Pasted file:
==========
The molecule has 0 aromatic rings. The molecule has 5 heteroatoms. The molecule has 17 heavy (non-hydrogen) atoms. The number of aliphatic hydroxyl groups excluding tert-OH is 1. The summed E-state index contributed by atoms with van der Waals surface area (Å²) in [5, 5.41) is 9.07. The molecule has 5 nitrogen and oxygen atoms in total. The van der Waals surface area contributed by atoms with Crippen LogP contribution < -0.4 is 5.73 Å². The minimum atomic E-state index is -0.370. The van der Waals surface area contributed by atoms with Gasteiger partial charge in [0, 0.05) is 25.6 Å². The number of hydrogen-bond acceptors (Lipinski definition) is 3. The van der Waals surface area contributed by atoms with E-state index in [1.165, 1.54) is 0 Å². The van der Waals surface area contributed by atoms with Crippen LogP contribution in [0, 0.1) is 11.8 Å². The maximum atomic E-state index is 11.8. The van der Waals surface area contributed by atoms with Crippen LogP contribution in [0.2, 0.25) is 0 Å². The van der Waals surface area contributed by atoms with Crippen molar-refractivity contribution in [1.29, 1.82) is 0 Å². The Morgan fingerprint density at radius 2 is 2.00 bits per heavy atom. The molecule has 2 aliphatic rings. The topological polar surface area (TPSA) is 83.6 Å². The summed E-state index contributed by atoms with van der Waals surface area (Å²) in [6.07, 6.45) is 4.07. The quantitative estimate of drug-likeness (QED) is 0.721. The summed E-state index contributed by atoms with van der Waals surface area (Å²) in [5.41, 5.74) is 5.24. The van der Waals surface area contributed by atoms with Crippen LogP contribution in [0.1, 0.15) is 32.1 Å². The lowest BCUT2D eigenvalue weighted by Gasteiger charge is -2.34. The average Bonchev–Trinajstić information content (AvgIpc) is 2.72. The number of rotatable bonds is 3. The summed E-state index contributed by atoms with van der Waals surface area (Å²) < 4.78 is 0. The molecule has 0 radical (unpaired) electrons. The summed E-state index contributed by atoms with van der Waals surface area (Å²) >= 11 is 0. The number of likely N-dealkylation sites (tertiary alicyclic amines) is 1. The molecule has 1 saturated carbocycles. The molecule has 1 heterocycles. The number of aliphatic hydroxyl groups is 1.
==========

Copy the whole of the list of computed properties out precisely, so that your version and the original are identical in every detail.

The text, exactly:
The molecule has 0 aromatic rings. The molecule has 5 heteroatoms. The molecule has 17 heavy (non-hydrogen) atoms. The number of aliphatic hydroxyl groups excluding tert-OH is 1. The summed E-state index contributed by atoms with van der Waals surface area (Å²) in [5, 5.41) is 9.07. The molecule has 5 nitrogen and oxygen atoms in total. The van der Waals surface area contributed by atoms with Crippen LogP contribution < -0.4 is 5.73 Å². The minimum atomic E-state index is -0.370. The van der Waals surface area contributed by atoms with Gasteiger partial charge in [0, 0.05) is 25.6 Å². The number of hydrogen-bond acceptors (Lipinski definition) is 3. The van der Waals surface area contributed by atoms with E-state index in [1.165, 1.54) is 0 Å². The van der Waals surface area contributed by atoms with Crippen LogP contribution in [0, 0.1) is 11.8 Å². The maximum atomic E-state index is 11.8. The van der Waals surface area contributed by atoms with Crippen LogP contribution in [0.2, 0.25) is 0 Å². The van der Waals surface area contributed by atoms with Crippen molar-refractivity contribution in [1.29, 1.82) is 0 Å². The Morgan fingerprint density at radius 2 is 2.00 bits per heavy atom. The molecule has 2 aliphatic rings. The topological polar surface area (TPSA) is 83.6 Å². The summed E-state index contributed by atoms with van der Waals surface area (Å²) in [6.07, 6.45) is 4.07. The quantitative estimate of drug-likeness (QED) is 0.721. The summed E-state index contributed by atoms with van der Waals surface area (Å²) in [5.41, 5.74) is 5.24. The van der Waals surface area contributed by atoms with Crippen LogP contribution in [0.1, 0.15) is 32.1 Å². The lowest BCUT2D eigenvalue weighted by Gasteiger charge is -2.34. The average Bonchev–Trinajstić information content (AvgIpc) is 2.72. The number of rotatable bonds is 3. The summed E-state index contributed by atoms with van der Waals surface area (Å²) < 4.78 is 0. The molecule has 0 radical (unpaired) electrons. The summed E-state index contributed by atoms with van der Waals surface area (Å²) >= 11 is 0. The number of likely N-dealkylation sites (tertiary alicyclic amines) is 1. The molecule has 1 saturated carbocycles. The molecule has 1 heterocycles. The number of aliphatic hydroxyl groups is 1.